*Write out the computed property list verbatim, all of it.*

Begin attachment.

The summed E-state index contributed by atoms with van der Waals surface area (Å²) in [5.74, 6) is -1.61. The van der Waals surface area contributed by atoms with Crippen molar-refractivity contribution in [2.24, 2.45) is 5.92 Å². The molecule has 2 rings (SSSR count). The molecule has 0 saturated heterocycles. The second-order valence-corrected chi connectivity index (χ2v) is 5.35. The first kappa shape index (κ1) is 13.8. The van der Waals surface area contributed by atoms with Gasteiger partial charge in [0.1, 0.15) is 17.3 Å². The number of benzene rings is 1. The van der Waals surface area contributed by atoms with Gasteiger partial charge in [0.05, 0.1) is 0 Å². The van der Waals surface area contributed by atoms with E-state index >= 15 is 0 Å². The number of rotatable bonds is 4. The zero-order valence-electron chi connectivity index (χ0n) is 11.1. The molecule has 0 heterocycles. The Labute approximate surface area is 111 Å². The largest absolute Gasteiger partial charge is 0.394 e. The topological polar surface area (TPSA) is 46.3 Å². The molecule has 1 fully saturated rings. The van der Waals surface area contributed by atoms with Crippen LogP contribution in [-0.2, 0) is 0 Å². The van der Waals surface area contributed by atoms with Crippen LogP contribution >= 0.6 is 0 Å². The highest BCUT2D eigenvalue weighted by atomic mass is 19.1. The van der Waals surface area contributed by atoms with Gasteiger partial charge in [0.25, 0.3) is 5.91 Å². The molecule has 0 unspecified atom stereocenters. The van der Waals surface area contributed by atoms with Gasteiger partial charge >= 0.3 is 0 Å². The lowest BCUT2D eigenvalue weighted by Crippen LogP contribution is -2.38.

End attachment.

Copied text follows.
The summed E-state index contributed by atoms with van der Waals surface area (Å²) in [5.74, 6) is -1.61. The van der Waals surface area contributed by atoms with Crippen molar-refractivity contribution in [2.24, 2.45) is 5.92 Å². The molecule has 2 rings (SSSR count). The molecule has 0 saturated heterocycles. The second-order valence-corrected chi connectivity index (χ2v) is 5.35. The first kappa shape index (κ1) is 13.8. The van der Waals surface area contributed by atoms with Gasteiger partial charge in [0.1, 0.15) is 17.3 Å². The number of benzene rings is 1. The van der Waals surface area contributed by atoms with Gasteiger partial charge in [0.05, 0.1) is 0 Å². The van der Waals surface area contributed by atoms with E-state index >= 15 is 0 Å². The number of rotatable bonds is 4. The zero-order valence-electron chi connectivity index (χ0n) is 11.1. The molecule has 0 heterocycles. The Labute approximate surface area is 111 Å². The largest absolute Gasteiger partial charge is 0.394 e. The topological polar surface area (TPSA) is 46.3 Å². The molecule has 1 fully saturated rings. The van der Waals surface area contributed by atoms with Crippen LogP contribution in [-0.2, 0) is 0 Å². The van der Waals surface area contributed by atoms with Crippen LogP contribution >= 0.6 is 0 Å². The highest BCUT2D eigenvalue weighted by atomic mass is 19.1. The van der Waals surface area contributed by atoms with Gasteiger partial charge in [0.25, 0.3) is 5.91 Å². The molecule has 0 unspecified atom stereocenters. The van der Waals surface area contributed by atoms with Gasteiger partial charge >= 0.3 is 0 Å². The lowest BCUT2D eigenvalue weighted by Crippen LogP contribution is -2.38.